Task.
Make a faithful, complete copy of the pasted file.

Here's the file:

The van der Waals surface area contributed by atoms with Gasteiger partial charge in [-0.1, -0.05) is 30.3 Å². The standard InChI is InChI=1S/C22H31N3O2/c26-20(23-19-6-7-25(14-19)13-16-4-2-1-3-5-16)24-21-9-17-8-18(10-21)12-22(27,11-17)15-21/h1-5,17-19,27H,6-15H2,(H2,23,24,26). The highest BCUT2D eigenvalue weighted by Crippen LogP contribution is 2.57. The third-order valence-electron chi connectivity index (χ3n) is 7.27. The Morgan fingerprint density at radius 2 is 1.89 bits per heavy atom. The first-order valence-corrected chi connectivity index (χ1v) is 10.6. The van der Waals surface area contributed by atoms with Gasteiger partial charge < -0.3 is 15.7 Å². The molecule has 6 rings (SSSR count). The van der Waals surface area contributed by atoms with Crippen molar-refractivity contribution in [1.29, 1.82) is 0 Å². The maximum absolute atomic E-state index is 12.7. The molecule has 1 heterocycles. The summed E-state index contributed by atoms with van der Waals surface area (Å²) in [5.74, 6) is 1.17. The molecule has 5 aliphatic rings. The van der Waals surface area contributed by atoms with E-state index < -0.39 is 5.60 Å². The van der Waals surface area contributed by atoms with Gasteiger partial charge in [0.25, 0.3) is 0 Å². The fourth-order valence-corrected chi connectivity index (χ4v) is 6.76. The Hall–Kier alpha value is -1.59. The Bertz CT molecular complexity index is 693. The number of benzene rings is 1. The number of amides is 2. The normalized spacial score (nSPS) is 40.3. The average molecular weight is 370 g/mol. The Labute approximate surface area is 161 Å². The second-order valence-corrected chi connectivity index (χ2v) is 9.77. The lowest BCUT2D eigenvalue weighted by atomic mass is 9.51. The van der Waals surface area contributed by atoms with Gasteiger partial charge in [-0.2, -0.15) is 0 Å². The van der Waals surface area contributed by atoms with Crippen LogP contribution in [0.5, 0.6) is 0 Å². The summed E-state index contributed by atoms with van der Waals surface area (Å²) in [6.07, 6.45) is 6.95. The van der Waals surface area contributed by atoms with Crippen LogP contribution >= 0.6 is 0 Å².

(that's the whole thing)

The van der Waals surface area contributed by atoms with Gasteiger partial charge in [-0.1, -0.05) is 30.3 Å². The standard InChI is InChI=1S/C22H31N3O2/c26-20(23-19-6-7-25(14-19)13-16-4-2-1-3-5-16)24-21-9-17-8-18(10-21)12-22(27,11-17)15-21/h1-5,17-19,27H,6-15H2,(H2,23,24,26). The highest BCUT2D eigenvalue weighted by Crippen LogP contribution is 2.57. The third-order valence-electron chi connectivity index (χ3n) is 7.27. The Morgan fingerprint density at radius 2 is 1.89 bits per heavy atom. The first-order valence-corrected chi connectivity index (χ1v) is 10.6. The van der Waals surface area contributed by atoms with Gasteiger partial charge < -0.3 is 15.7 Å². The molecule has 6 rings (SSSR count). The van der Waals surface area contributed by atoms with Crippen molar-refractivity contribution in [1.29, 1.82) is 0 Å². The maximum absolute atomic E-state index is 12.7. The molecule has 1 heterocycles. The summed E-state index contributed by atoms with van der Waals surface area (Å²) in [5.74, 6) is 1.17. The molecule has 5 aliphatic rings. The van der Waals surface area contributed by atoms with E-state index < -0.39 is 5.60 Å². The van der Waals surface area contributed by atoms with Gasteiger partial charge in [0.25, 0.3) is 0 Å². The fourth-order valence-corrected chi connectivity index (χ4v) is 6.76. The Hall–Kier alpha value is -1.59. The Bertz CT molecular complexity index is 693. The number of benzene rings is 1. The number of amides is 2. The normalized spacial score (nSPS) is 40.3. The average molecular weight is 370 g/mol. The Labute approximate surface area is 161 Å². The second-order valence-corrected chi connectivity index (χ2v) is 9.77. The lowest BCUT2D eigenvalue weighted by atomic mass is 9.51. The van der Waals surface area contributed by atoms with Gasteiger partial charge in [-0.2, -0.15) is 0 Å². The van der Waals surface area contributed by atoms with Crippen LogP contribution in [0.5, 0.6) is 0 Å². The summed E-state index contributed by atoms with van der Waals surface area (Å²) in [6.07, 6.45) is 6.95. The van der Waals surface area contributed by atoms with Crippen LogP contribution >= 0.6 is 0 Å².